January 21, 2022 12:35:28 pm
Unpaused, Naya Safar is better than part one. That’s the good news. The bad news is that it hasn’t fully been able to get past Corona-induced fatigue evident in so many dealing-with-the-pandemic creative flourishes. It’s as much the filmmaker’s fault, as our own exhaustion with the world around us. How much newness can you infuse in being locked in an apartment, all masked up?
Still, two of the five episodes stand out. That’s where you can see both plot and performance come together to give us lives and situations we may not have encountered before.
Nagraj Popatrao Manjule’s ‘Vaikunth’, in which he plays the lead, is a stark reminder of how the marginalised are pushed out even more when an all-pervasive disaster engulfs us. He plays a man trying desperately to stay alive even as he is surrounded by death: his work at a cremation ground, ironically named ‘Vaikunth’ (Heaven), is back-breaking and spirit-breaking. We are reminded of the harshness of the second wave in 2021, when ambulances upon ambulances carrying the dead, all sewn up from head to toe, fetched up at cremation grounds, accompanied by mourners in PPE suits.
The ritual of giving ‘agni’ to the body on the pyre is significant. It makes the ‘dust-to-dust’ journey real: for many, the reconciliation of the loss begins at that moment. But if you are happy to let someone else light the pyre because you are petrified of getting infected, where does that leave you? And how can a child survive the finality of a ‘shamshaan’ ghat? Manjule’s choice of actors — the faces look as if they have arisen from the soil — makes the whole thing authentic, and renders the segment poignant and moving.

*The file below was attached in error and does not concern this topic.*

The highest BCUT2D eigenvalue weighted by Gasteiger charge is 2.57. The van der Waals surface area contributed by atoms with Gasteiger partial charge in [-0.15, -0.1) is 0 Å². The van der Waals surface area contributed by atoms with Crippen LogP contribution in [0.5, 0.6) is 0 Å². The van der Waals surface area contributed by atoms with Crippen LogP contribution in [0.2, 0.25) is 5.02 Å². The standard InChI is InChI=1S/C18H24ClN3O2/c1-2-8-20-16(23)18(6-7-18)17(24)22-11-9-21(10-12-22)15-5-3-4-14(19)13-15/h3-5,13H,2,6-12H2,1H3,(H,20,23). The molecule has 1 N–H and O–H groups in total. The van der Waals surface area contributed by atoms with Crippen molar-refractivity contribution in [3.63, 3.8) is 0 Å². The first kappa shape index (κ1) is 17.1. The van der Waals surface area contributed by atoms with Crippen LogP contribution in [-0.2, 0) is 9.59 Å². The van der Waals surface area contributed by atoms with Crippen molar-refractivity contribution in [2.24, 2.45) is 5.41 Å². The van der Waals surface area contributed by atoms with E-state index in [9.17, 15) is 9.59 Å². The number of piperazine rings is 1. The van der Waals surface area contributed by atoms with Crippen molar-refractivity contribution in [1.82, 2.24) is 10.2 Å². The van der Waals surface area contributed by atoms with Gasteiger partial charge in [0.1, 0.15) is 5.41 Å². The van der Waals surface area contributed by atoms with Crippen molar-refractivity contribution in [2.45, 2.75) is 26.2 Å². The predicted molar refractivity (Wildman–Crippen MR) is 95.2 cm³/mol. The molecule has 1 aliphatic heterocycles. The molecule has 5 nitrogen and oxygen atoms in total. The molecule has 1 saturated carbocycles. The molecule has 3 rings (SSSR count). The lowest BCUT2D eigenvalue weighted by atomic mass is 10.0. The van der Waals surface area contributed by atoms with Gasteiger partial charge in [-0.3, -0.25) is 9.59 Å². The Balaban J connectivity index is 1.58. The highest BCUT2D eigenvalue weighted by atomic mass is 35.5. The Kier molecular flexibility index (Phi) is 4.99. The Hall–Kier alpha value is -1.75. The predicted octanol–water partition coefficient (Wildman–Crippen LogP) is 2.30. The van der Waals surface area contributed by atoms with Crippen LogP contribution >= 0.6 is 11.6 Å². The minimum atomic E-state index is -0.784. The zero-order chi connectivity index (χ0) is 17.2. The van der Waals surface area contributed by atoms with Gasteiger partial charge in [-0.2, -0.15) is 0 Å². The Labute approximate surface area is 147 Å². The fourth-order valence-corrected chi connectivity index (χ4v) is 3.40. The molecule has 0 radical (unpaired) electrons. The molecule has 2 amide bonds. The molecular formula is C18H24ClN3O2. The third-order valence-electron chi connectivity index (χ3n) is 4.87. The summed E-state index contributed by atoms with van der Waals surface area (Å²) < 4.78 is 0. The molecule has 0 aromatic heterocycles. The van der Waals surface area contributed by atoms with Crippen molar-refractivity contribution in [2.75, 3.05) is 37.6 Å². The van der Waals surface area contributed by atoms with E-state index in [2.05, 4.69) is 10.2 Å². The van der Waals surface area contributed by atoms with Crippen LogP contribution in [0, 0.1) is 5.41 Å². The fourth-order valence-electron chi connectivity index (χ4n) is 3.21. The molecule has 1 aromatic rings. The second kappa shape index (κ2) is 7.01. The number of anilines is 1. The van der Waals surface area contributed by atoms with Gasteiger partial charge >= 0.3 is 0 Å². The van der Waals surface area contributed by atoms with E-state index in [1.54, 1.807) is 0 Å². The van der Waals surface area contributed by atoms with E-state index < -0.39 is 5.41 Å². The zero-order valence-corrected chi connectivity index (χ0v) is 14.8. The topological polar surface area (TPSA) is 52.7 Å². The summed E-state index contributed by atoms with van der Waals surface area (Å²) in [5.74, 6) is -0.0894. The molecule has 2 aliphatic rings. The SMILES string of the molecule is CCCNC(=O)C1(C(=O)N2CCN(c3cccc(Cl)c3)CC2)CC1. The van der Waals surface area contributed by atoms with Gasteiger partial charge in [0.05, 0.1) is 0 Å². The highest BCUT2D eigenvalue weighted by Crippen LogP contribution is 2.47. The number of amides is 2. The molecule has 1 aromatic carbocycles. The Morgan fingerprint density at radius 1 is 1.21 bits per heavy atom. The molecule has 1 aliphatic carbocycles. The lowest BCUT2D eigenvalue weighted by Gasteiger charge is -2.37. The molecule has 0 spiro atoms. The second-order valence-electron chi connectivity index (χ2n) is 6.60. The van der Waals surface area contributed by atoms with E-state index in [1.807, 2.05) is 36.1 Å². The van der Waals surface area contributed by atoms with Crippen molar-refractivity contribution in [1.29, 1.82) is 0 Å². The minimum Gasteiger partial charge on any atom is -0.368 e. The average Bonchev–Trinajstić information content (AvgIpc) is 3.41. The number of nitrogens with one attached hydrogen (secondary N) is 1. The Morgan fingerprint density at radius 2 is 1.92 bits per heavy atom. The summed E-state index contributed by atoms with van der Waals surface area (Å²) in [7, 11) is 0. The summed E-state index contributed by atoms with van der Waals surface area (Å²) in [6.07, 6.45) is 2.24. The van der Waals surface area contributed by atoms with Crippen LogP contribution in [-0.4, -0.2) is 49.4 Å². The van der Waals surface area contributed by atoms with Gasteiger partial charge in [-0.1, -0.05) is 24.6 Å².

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Geetanjali Kulkarni’s presence can lift anything. In ‘War Room’, she plays a school teacher working at a Covid crisis centre, holding out hope: please give us your number, we will call as soon as a bed is free. Her companions who sit on either side, the rushed-off-their-feet doctors and the supervisors, the ‘sarkaari babus’ who turn up for ‘inspection’ and a self-important selfie, bring alive an overburdened system struggling to keep pace with a lethal virus.
There’s a reference to money being exchanged for a hospital bed, a heinous practice in play in some parts of the country at the height of the crisis last summer. There’s a volunteer who spends all his time fixing his broken spectacles, ignoring the phone at his desk. The phones never stop ringing. And there’s Kulkarni, who brings to her character, within the short span of the half-hour, a weight brought upon by personal tragedy, even as she is faced with a tough moral dilemma: can you take a life for a life? ‘War Room’ gets a little muddled when it arrives at this point, but Kulkarni makes the whole totally worth your time.
The other three, ‘Gond Ke Ladoo’, ‘The Couple’, and ‘Teen Tigada’ have interesting elements. An old-fashioned mum (Neena Kulkarni) learns how to use a courier service to send lovingly made ‘ladoos’ to her daughter via a circuitous route, involving an exploited gig economy worker (Lakshvir Saran, so good in ‘Meel Pathhar’) and his hard-working-from-home wife (Darshana Rajendran). The Couple is, well, about a couple (Priyanshu Painyuli and Shreya Dhanwantary), urban, smart, clearly better off than the one we meet in ‘Ladoo’ but still trying to keep themselves afloat in their high-tension corporate pink-slip environment. And ‘Teen Tigaada’ has a trio of good-hearted no-gooders (Saqib Saleem, Ashish Verma and Sam Mohan) left to fend for themselves during a never-ending lockdown.
Some nice touches, but beset by looseness and familiarity, and stretched to the point where even the short film format feels extra.
Maybe Unpaused part 3, if there is one, will address this?
Unpaused Naya Safar cast: Geetanjali Kulkarni, Shreya Dhanwanthary, Priyanshu Painyuli, Saqib Saleem, Ashish Verma, Sam Mohan, Darshana Rajendran, Lakshvir Singh, Neena Kulkarni, Nagraj Manjule
Unpaused Naya Safar directors: Ruchir Arun, Shikha Makan, Nagraj Manjule, Nupur Asthana, Ayappa KM
Unpaused Naya Safar star rating: 2.5 stars
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